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barbican brutalist fantasy

barbican brutalist fantasy

barbican brutalist fantasy

barbican brutalist fantasy

barbican brutalist fantasy

barbican brutalist fantasy

barbican brutalist fantasy

barbican brutalist fantasy

barbican brutalist fantasy

barbican brutalist fantasy

barbican brutalist fantasy

LONDON | Brutalism is one of the most divisive styles of architecture that exists. Brutalist structures tend to be imposing and fortress-like, with repeated modular elements and a lot of exposed concrete, used for its rawness and lack of pretention. Many refer to brutalist structures as “those ugly concrete buildings”, and applaud when they are knocked down. In recent years, however, there has been a growing appreciation for brutalist architecture, with many now trying to save the best examples of this style. Just like any kind of architecture, there are a good and bad versions out there (although this is arguably more subjective than objective).

One of the most impressive examples of brutalism that exists in the world today is the Grade II listed London icon, the Barbican Complex. A collection of buildings, rather than a single building, the Barbican Complex consists of housing, an arts centre, a public library, the City of London School for Girls, the Guildhall School of Music and Drama and the Museum of London. How did all of this come about, you might be wondering?

The main fort of Roman London was built where the Museum of London now stands, and when the city was walled in 200AD, a grand entrance known as Cripplegate was located in this area. This part of London was subject to intense bombing during World War II and, by 1951, was mostly destroyed. Even St Giles’ Church, which can be found in the middle of the complex and looks today much as it did originally, was almost completely destroyed and had to be rebuilt. The complex was designed by British architecture firm Chamberlin, Powell and Bon, and between 1965 and 1976, the first set of brutalist structures on this site, the Barbican Estate, were constructed. The estate officially opened in 1969 and today is home to around 4,000 people. Originally there were a mixture of residents and public housing here, but over time most of the residences have been sold to private owners, and in some cases are worth up to £4 million.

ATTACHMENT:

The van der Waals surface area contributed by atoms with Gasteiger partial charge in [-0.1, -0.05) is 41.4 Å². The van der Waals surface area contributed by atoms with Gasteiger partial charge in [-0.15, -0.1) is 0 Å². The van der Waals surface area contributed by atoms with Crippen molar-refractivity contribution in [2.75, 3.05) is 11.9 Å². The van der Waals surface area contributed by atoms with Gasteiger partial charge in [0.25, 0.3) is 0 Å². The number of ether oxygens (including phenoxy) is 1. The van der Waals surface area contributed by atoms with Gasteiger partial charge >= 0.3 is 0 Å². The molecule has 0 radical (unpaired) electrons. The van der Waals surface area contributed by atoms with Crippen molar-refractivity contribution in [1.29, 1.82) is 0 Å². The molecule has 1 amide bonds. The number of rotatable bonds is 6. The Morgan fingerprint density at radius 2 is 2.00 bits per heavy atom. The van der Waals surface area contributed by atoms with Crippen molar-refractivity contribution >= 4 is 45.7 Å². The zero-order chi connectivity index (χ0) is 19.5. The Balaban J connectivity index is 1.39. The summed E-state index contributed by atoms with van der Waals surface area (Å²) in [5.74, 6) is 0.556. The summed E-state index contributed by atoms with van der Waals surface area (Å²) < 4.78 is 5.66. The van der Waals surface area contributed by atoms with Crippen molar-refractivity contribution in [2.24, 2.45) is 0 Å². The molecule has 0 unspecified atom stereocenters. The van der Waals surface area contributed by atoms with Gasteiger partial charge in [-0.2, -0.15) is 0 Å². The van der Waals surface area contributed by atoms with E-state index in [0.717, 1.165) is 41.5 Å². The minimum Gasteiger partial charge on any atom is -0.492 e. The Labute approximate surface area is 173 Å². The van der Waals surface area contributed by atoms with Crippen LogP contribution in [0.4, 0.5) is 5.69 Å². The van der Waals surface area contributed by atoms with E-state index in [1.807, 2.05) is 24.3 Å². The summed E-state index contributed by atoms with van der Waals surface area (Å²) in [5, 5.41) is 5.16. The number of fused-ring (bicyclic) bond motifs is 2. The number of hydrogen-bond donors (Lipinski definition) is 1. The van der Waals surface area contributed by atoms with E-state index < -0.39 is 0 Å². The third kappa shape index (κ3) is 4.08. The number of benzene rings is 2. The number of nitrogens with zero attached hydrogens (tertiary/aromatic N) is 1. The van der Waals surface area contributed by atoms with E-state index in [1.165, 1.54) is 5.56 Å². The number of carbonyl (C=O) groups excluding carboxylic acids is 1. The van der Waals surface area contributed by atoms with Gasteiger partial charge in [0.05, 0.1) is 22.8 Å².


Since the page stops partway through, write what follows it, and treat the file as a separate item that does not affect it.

It’s hard to appreciate the scale of the Barbican Complex until you visit it. The architecture is imposing, and you feel small when walking through the elevated corridors that link together all of the structures. It’s not as cold as it appears at first glance though. There are gardens and there is greenery dotted throughout, there are always people walking around going about their lives, there are a lot of community focused things to do, and there are no roads within the complex. The structures may not be built to a ‘human’ scale, but there’s an unexpected humanity to the place. In fact, architects designed the Barbican Complext to create a clear distinction between private, community and public domains, but that also allowed pedestrians as much priority as cars.

The Barbican Centre, one of the newest buildings in the Barbican Complex, opened in 1982 and hosts classical and contemporary music concerts, theatre performances, film screenings and art exhibitions. There’s always a free exhibition on here, making any time of the year the perfect time for a visit. The Museum of London, meanwhile, is a great way to get acquainted with the history of London, and traces the city’s development from initial settlement through to the modern day.

If you’re fond of brutalist architecture, the Barbican is a must visit and if you think that “those big ugly concrete buildings” should all be knocked down, there’s even more a reason for you to visit the Barbican – it might just change your mind.


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